For cows diagnosed with grass tetany, prompt treatment usually gets the affected cow back on her feet. Unfortunately, the first symptom of grass tetany may be a dead cow that appears to have struggled
Grass tetany is caused by low magnesium in the blood. When blood serum magnesium is low, the symptoms, such as not eating right and not producing adequate milk, are sometimes hard to see, according to Ryan Lock, a graduate student studying the problem at the University of Missouri. In acute cases of grass tetany, the magnesium in the blood serum is so low that the cow's body takes magnesium from the cerebrospinal fluid, which can lead to paralysis, coma and even death.
Most cases of grass tetany occur during periods of stressful weather changes especially when it's cool, damp and cloudy. “Over the years we've often seen these downer type cows from January into April,” says Eldon Cole, livestock specialist at the University Outreach & Extension Center in Mt. Vernon, Mo.
Mr. Lock noticed that that magnesium concentrations are typically at their lowest levels in tall fescue during the early spring – a time when many cows are beginning lactation and require nearly three times more magnesium per day to produce milk. Researchers believe magnesium levels are lower at this time because plants may not be picking up the needed magnesium (Mg) necessary from the soil, especially if the soil phosphorus level is low. Mr. Lock drew on previous MU research that indicated phosphorus applications increase the level of magnesium in tall fescue.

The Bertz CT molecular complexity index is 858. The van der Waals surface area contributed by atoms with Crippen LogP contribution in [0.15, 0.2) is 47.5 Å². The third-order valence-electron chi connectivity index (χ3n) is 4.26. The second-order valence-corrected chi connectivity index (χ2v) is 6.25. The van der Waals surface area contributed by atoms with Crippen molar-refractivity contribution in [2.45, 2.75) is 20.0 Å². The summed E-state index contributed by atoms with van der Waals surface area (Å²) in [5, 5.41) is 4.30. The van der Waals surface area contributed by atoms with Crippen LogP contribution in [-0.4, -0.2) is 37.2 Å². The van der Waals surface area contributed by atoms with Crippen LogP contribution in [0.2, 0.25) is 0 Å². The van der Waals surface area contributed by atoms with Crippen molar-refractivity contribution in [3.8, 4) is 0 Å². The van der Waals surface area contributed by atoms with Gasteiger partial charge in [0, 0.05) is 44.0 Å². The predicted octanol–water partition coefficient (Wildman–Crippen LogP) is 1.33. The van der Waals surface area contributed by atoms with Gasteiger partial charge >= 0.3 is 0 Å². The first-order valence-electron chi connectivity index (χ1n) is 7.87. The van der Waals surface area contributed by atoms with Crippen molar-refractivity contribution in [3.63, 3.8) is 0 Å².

At MU Southwest Research and Education Center near Mount Vernon, Mo., Mr. Lock is conducting research to determine if phosphorus applications to pastures can increase magnesium uptake in fescue and increase Mg intake by cattle. He grazed three groups of cattle in separate pastures for 56 days.
The control group grazed on tall fescue pasture with a soil test of five pounds of available phosphorus per acre. Another group grazed on tall fescue pasture with a soil test of nearly 30 pounds of available phosphorus per acre. The third group was put in a pasture with only five pounds of available phosphorus per acre, but those cows had free-choice access to magnesium in block form.
The cows from the phosphorus-fertilized pasture and the magnesium supplement groups had magnesium blood serum levels 24 percent and 20 percent higher than that of the control group. "In both those groups, the magnesium blood serum level was significantly greater," Lock said.
The experiment indicates that tall fescue in pasture with 30 pounds per acre of available phosphorus "provided the same protection against grass tetany as supplying free-choice magnesium supplement," Lock said.
The researchers also noted that the high phosphorus pastures "greened up" sooner in spring, he said. "We think that when plants have enough phosphorus around the roots, it opens a 'gateway' in the roots that's specific to allowing the magnesium to get in and hasten the process of chlorophyll production."